Feed'em and they will stay.
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JP
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« Reply #6 on: October 09, 2011, 10:47:18 AM »

Strictly judging by the pictures it appears to be a rather small swarm. Don't believe they left because the nuc was too small for them, there was another reason.  They likely (again judging by the pictures) could use the addition of more bees and a frame or two of brood to get them going, and of course feed.

Good luck with them!


...JP
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kathyp
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« Reply #7 on: October 09, 2011, 07:49:18 PM »

that's why i use a tarp.  much faster if you don't have to wait for them to all crawl out of the grass!  do get the twigs out soon.  they will incorporate them into the hive and make it messy for later checks.  it is true that they will pull a lot of stuff out, but bigger pieces they will just build around.

having said that, i usually don't disturb a swarm for about a week.  i do feed them as it seems to help settle them. 

good luck.  let us know how they do.
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.....The greatest changes occur in their country without their cooperation. They are not even aware of precisely what has taken place. They suspect it; they have heard of the event by chance. More than that, they are unconcerned with the fortunes of their village, the safety of their streets, the fate of their church and its vestry. They think that such things have nothing to do with them, that they belong to a powerful stranger called “the government.” They enjoy these goods as tenants, without a sense of ownership, and never give a thought to how they might be improved.....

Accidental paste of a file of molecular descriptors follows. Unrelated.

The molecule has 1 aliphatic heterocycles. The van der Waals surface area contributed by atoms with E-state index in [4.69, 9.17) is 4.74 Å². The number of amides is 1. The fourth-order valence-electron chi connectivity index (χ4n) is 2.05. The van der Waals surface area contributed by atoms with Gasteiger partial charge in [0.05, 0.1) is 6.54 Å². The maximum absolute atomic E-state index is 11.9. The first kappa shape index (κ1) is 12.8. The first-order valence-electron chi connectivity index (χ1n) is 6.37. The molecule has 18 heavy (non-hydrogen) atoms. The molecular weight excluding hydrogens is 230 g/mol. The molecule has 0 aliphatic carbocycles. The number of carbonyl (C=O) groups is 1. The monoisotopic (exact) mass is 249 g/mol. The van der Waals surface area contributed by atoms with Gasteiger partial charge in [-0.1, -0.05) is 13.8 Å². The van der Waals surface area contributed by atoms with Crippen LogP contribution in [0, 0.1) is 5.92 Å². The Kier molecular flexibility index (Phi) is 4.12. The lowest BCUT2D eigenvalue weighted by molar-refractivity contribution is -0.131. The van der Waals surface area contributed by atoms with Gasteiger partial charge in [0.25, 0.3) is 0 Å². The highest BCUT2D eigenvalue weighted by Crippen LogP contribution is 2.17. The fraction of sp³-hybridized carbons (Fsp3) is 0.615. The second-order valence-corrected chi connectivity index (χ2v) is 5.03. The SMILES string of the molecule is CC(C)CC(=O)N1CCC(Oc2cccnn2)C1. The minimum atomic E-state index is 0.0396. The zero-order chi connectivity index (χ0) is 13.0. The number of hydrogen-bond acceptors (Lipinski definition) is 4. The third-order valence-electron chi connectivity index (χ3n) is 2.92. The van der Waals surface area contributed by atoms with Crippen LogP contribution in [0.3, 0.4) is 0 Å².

Alexis de Tocqueville
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« Reply #8 on: October 10, 2011, 04:37:42 PM »

When I've had them in the tall grass, weeds, shrubs, etc I've made sure to add a frame of open brood, scoop as many as I could in the nuc then I smoke them towards the nuc.  They'll cluster where they can and when they do I'll scoop those too.  What I've found is they are so interested in getting out of the smoke they'll start heading to the nuc.  Anywhere they cluster could be the queen so be sure to move the clusters as if the queen is in there.  In short order they'll be in the nuc with their new open brood.  I've found the open brood anchors them down from re-issuing as a swarm.
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Grieth
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« Reply #9 on: October 15, 2011, 07:32:32 AM »

Thanks for the tips guys.  Ended up with garden shears cutting the reeds under them and sliding in a tarp, and putting the bulk with the reeds and rubbish in an 8 frame with only 4 frames in it. 

I used the smoke tip and smoked into the bottom of the reeds which flushed hundreds out, and they went into the hive.

Took out the reeds and muck today.  All looks good - too many bees for 4 frames, so shook them out of the vegetation, leaving it in front of the hive so any I missed could get in.  They are drawing fast, and my wife was sure she saw the queen.  Hopefully all will go well now.

Thanks again for the help.
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"The time has come," the walrus said, "to talk of many things:
Of shoes and ships - and sealing wax - of cabbages and kings”
Lewis Carroll